So an early start was called for and when the wind was so light that were only moving at one knot we decided to paddle.



We kept our sails up, as the light wind that was coming over the starboard beam added to the drive, making the paddling easier. We call this paddle-sailing. With the leeboard down, the rudder locked off and the sail sheeted in and tied off, you can paddle at an easy 3 knots with half the effort.




As we approached Iona we passed huge numbers of seabirds on the water. Razorbills, Guillemots, Shags and Shearwaters. In the Sound of Iona large flocks of Shag were sitting around on the rocky islands.









The rock appeared to be pink granite and you could see wonderful formations of folded strata in vivid colours. It was really an orthinological and geological paradise.









We made our way slowly through a maze of rocky islands and round the southern tip of Mull. The sun came out and the breeze began to pick up.



We had easily passed through the tidal gate and made it into the sheltered water of the Ross of Mull. Here we started to see a series of wonderful sandy beaches that appeared to be accessible only from the water. We headed to the shore for a leisurely lunch stop, having had a long paddle most of the morning.


We launched again later in the afternoon and started making our way along the south coast. The wind started to build but it was still manageable. We passed several potential campsites, lovely beaches set back in rocky inlets. We pressed on though to find a campsite further along the coast. With strong winds forecast for the next few days, we wanted to be in a good location not too far away from Carsaig Bay which would likely be our next camp.




We eventually landed on a wide sandy beach at Garbh Eilean in evening sunshine and set up camp. We had sailed and paddled 25 miles, which had been quite hard work, and looked forward to a shorter day tomorrow.




Again the midges failed to show so we had a campfire on the beach below the high water mark. There was very little driftwood around so it was quite a small fire but it was nice to sit out late, sampling someones whisky.


The next day was again fine weather with a noticeably stronger wind. The wind had come around to the NW and was blowing about force 4. This direction was blowing offshore so the sea state was fairly calm. We were heading for Carsaig bay, about 10 miles along the coast, but now the scenery was starting to change.

The many sandy beaches were behind us and the next section was mostly high cliffs, with few places to land if the weather got really bad. We set off cautiously with a reef in the sail but it soon proved to be easy sailing so we took out the reef and pressed on. After 4 miles we passed the last easy landing before Carsaig Bay, a further 6 miles away around an imposing headland. No sooner had we committed ourselves we were hit by a force 6 gust that had had us running at 10 knots with spray flying. Black clouds were gathering behind us looking very ominous so we put in a deep reef and continued. The wind that had been coming from the side and blowing off shore was now coming off the headland and blowing along the coast, causing the waves to build. With the wind blowing a good force 6 and the waves building it was becoming a bit uncomfortable but the boats with the small sail area behaved well and we made good speed along the coast.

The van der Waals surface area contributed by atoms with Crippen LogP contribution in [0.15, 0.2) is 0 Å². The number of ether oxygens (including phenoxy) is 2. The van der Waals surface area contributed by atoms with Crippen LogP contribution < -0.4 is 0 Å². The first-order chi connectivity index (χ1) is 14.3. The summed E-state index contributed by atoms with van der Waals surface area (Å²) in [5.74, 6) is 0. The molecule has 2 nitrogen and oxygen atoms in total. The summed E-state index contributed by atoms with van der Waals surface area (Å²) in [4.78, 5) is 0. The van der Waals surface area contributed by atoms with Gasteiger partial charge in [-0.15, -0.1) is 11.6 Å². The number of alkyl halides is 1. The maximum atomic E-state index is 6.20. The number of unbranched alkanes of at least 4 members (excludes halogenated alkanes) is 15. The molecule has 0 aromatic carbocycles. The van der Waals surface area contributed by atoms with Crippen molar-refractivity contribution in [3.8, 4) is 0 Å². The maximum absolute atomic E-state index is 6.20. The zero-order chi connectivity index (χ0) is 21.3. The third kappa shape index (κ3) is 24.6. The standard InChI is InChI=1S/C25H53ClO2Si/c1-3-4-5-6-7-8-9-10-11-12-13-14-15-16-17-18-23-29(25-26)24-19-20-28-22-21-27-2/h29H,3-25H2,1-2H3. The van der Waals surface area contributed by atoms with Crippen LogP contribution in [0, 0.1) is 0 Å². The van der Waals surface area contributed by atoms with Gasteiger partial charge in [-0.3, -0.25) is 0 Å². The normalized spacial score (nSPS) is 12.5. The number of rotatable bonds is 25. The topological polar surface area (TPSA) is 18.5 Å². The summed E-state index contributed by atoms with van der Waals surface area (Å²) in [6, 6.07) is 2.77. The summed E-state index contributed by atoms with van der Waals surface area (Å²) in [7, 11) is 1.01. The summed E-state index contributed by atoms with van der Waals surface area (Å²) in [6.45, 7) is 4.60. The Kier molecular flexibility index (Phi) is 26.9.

As we reached a position under the highest part of the headland the wind stopped as though it had been turned off with a switch. We wallowed around for a few minutes before a force 6 gust hit us on the nose and then switched off again. After about 10 minutes of this we eventually took out the reef which allowed us to make progress in the lulls but when the gusts came it was  hard sailing. I was glad of the outriggers.



Eventually we got into more stable conditions and were able to sail around in to Carsaig Bay. We stopped and set up camp even though it was only lunchtime.



We trolleyed the boats up to the top of the beach and removed their masts to prevent them being blown over in the strong gusts.










The next day the wind was still blowing strongly  force 5 to 6 so we set off reefed. The wind was still offshore so the sea state was fairly calm. It was 15 miles to our next good campsite and the shoreline was mostly inhospitable but as the day progressed the wind became a more managable force 4 and we ended up with the reefs out sailing fast in good conditions.









We landed early in the afternoon on a lovely white sandy beach at Port Donain. We had been here on a previous trip from Crinan and memories of the idyllic campsite had spurred us on early in the day as we battled with the wind.



The tide was a long way out and the sand was soft so we trolleyed the boats up together, fully loaded.






In the evening we did an equipment test and took it in turns throw out our anchors and see how well they held as we tried to pull them back.




Jeffs tiny bruce anchor was the most successful in the soft sand taking two of us to retrieve it.

The breeze was quite cool and again the midges failed to show. Later in the evening we lit a campfire and sat around late into the night sampling each others whisky and starting to plan where we might go next year.It was our last night on Mull and there was only a 5 mile crossing back to Oban and the cars. The next morning we set off running in a good force 3 across to the mainland. The sea was a bit lumpy but nothing to worry about in the lighter conditions.

It had been a fantastic expedition and we had been very lucky with the weather and sea conditions, but had made the most of it with good planning, a small well matched group and the ability to be able to push on and cover the ground when we had to.